Interview: THE BALTIMORE SUN (1996)

March 01, 1996

The following article by J D Considine appeared in a March 1996 issue of The Baltimore Sun newspaper...

Stealing the Music.

All rock stars have their kinky side, but few would ever admit to the sort of unusual interests Sting pursues.

No, it's nothing to do with underage girls or Turkish geese. Sting, it seems, prefers to fool around with music, perverting pop idioms at every opportunity. For him, there's no better fun than teasing a country tune, undermining a waltz or leading a samba astray.

"Well, this is part of my perversion," he says with a devilish grin. "I love the idea of music forms being elastic. You can stretch them, stretch them and stretch them until they become something different entirely, and yet you can't see where this folk song becomes a weird bossa nova."

Needless to say, Sting isn't exactly shy about indulging this taste. His new album, 'Mercury Falling', which arrives in record stores Tuesday, is full of mischief and musical miscegenation. There's 'I Hung My Head', which would seem a classic cowboy tune except for the fact that it lopes along in a very un-western 9/8 rhythm; 'Valparaiso', which starts off like a Celtic lament but ends like a Latin-jazz waltz; and 'La Belle Dame Sans Regrets', a classic French ballad that somehow can't seem to decide whether it's a bossa nova or a salsa tune.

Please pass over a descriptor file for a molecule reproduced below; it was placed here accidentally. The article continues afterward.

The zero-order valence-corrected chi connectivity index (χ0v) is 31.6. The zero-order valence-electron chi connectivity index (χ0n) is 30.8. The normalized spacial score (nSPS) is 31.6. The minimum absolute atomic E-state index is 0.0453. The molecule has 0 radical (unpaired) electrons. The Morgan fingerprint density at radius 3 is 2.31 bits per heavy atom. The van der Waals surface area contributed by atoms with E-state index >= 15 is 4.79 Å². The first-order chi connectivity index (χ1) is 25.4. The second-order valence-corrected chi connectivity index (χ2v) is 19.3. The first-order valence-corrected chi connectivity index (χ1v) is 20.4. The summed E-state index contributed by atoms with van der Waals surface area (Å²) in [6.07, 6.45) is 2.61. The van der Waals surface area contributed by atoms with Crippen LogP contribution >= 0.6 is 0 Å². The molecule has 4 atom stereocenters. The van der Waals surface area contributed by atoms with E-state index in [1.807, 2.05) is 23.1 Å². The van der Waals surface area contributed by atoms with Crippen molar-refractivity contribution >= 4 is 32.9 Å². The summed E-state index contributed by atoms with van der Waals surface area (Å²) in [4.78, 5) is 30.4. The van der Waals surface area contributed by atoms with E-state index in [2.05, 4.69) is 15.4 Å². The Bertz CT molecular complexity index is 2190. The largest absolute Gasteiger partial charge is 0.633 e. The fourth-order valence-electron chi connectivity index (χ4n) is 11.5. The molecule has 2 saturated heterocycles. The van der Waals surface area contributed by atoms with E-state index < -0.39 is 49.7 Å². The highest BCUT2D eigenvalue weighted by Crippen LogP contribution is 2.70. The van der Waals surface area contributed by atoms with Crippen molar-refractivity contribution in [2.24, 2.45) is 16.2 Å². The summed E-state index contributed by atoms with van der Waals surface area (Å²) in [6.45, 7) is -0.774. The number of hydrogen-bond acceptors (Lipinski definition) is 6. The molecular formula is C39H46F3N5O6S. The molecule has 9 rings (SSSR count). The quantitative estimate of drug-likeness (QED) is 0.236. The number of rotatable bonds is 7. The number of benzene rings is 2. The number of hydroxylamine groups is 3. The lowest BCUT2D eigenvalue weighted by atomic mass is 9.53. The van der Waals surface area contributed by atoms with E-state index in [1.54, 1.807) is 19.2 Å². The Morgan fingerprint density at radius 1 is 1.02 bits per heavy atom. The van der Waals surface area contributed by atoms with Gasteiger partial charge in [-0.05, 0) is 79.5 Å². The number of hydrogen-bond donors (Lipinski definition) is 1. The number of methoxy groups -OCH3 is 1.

It's all wickedly clever, and quite obviously the most fun Sting has had in a while.

"That really amuses me as a musician," he says, as he sits in his spacious New York apartment. "Because I really don't see music in these sort of Balkanised blocs. 'Rock and roll.' 'Soul music.' It's so didactic. For me, music is this sort of common language, and it's all available to steal from. I think musicians should admit that we're the greatest thieves on earth. We steal from everything."

Sting has profited quite handsomely from such plunder, too. Between the millions of albums sold when he was a member of the Police and the piles of platinum titles he's amassed since going out on his own, the 46-year-old singer has become as rich as he is famous.

His place in Manhattan, for instance, is wonderfully opulent - a two-story flat overlooking Central Park with a marble staircase, a small studio and a sitting room large enough to dwarf his concert grand - but it's a pied-a-terre. His true home is in England, a country estate large enough to leave plenty of room for his wife, children and horses.